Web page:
The National Employment Savings Trust (NEST) will not break even until 2026, at which point its debt to the Department for Work and Pensions (DWP) will have hit £1.2bn.
The loan will then not be paid off until 2038, a quarter of a century after the government-backed master trust was set up, according to government predictions.
The debt totalled £539m at the end of March but is now expected to more than double in the next nine years. However, post-2026 membership and contribution levels are expected to reach a point where income from annual management charges and contribution charges - which sit at 0.3% and 1.8% presently - will overtake loan repayments.
The estimates were revealed in a letter from DWP permanent secretary Sir Robert Devereux to Public Accounts Committee chairwoman Meg Hillier.
However, Sir Robert added that "there are a number of uncertainties in forecasting the evolution of the loan balance, and its eventual repayment".
These include membership growth, contribution levels, funding growth, interest rates, and earning assumptions not meeting expectation, which could all lengthen the repayment schedule.
It also referenced market uncertainty, macro-economic uncertainty, and member behaviour.
The DWP also noted recent policy changes, such as the removal of the annual contribution limit and transfer restrictions, could impact NEST's revenue and therefore delay repayment.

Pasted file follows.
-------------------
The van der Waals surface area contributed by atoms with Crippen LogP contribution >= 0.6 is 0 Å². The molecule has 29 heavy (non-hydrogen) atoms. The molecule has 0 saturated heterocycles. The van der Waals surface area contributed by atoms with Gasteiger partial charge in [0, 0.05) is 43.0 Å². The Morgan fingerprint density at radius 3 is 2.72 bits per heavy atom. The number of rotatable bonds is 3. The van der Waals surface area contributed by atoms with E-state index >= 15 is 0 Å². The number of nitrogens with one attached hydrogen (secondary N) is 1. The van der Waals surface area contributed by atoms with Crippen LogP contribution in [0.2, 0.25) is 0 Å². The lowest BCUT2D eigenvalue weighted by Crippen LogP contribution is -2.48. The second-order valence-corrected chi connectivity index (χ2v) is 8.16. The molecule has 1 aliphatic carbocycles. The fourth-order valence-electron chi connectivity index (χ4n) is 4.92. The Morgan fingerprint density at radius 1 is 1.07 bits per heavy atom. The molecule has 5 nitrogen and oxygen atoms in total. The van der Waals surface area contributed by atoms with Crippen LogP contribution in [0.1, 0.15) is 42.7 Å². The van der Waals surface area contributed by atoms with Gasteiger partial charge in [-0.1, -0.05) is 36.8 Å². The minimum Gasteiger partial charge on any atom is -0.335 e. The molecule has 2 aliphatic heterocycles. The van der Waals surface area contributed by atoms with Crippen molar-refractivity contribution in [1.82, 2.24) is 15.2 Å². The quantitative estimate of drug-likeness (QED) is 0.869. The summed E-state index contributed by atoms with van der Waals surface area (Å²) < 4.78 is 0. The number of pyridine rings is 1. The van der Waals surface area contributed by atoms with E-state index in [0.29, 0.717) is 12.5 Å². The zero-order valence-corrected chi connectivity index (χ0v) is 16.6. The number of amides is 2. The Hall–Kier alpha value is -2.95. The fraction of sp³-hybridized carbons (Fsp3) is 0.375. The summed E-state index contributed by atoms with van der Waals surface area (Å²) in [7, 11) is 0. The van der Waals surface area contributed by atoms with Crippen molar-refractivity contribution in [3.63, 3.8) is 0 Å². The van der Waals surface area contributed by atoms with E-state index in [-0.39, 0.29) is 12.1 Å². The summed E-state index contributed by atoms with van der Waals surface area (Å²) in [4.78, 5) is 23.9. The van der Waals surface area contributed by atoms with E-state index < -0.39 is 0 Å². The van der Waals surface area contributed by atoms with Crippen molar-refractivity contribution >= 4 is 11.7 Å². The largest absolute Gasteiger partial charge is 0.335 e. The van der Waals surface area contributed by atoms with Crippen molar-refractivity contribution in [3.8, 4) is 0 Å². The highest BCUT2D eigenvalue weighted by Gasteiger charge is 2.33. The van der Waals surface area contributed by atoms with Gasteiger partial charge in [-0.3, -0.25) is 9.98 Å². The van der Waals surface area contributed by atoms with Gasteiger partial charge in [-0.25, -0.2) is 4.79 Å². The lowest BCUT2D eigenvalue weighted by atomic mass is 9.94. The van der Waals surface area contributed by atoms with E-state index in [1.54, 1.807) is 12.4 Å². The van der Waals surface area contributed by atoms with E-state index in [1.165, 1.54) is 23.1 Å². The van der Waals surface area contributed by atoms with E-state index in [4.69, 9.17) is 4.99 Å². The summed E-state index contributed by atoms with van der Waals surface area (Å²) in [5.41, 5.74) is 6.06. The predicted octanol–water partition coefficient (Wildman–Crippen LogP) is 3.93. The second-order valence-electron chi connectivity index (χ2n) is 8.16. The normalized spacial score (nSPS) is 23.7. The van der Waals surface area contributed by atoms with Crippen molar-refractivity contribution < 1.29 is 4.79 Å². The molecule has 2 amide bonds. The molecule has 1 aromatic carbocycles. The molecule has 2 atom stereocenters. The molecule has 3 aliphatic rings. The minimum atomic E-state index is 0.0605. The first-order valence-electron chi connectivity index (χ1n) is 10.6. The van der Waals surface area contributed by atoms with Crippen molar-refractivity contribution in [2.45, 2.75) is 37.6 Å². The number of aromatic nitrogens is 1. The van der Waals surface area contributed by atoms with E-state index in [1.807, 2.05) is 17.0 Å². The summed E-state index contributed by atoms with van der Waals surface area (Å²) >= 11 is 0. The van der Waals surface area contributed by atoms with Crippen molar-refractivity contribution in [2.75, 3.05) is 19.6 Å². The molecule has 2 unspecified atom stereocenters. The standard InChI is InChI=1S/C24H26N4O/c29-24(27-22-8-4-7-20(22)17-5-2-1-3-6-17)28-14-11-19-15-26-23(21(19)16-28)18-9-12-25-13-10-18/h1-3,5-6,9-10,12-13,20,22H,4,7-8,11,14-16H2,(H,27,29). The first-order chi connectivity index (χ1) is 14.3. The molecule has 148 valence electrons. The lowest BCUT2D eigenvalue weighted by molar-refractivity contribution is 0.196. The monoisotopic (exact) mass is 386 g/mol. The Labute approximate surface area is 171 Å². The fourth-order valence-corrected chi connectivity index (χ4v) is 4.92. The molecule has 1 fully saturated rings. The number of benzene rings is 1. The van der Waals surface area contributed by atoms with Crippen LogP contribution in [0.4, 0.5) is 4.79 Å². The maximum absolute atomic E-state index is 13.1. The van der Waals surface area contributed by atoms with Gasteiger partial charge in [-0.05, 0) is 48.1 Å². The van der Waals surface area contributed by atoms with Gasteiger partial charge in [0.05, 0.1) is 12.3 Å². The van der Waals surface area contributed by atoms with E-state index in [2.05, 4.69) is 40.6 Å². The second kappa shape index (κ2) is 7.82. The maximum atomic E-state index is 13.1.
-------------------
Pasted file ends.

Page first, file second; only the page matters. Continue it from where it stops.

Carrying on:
At the end of March, NEST had 2.7 million active members, 370,000 participating employers and more than £1.6bn of assets under management. These are expected to continue growing as the roll-out of auto-enrolment (AE) concludes.
The success of AE meant "NEST's finances have now moved from a position of uncertainty to one where there is more stability in the forecast", Sir Robert added.
NEST chief executive officer Helen Dean said the master trust repayment schedule remained on target.
"NEST was set up so AE worked for the mass market, ensuring every employer had access to a high quality provider and every worker, including lower earners, had a great scheme to save in," she said. "We're doing the job we were set up for and we're on track to become self-financing well within the original range forecasted by government and the European Commission."
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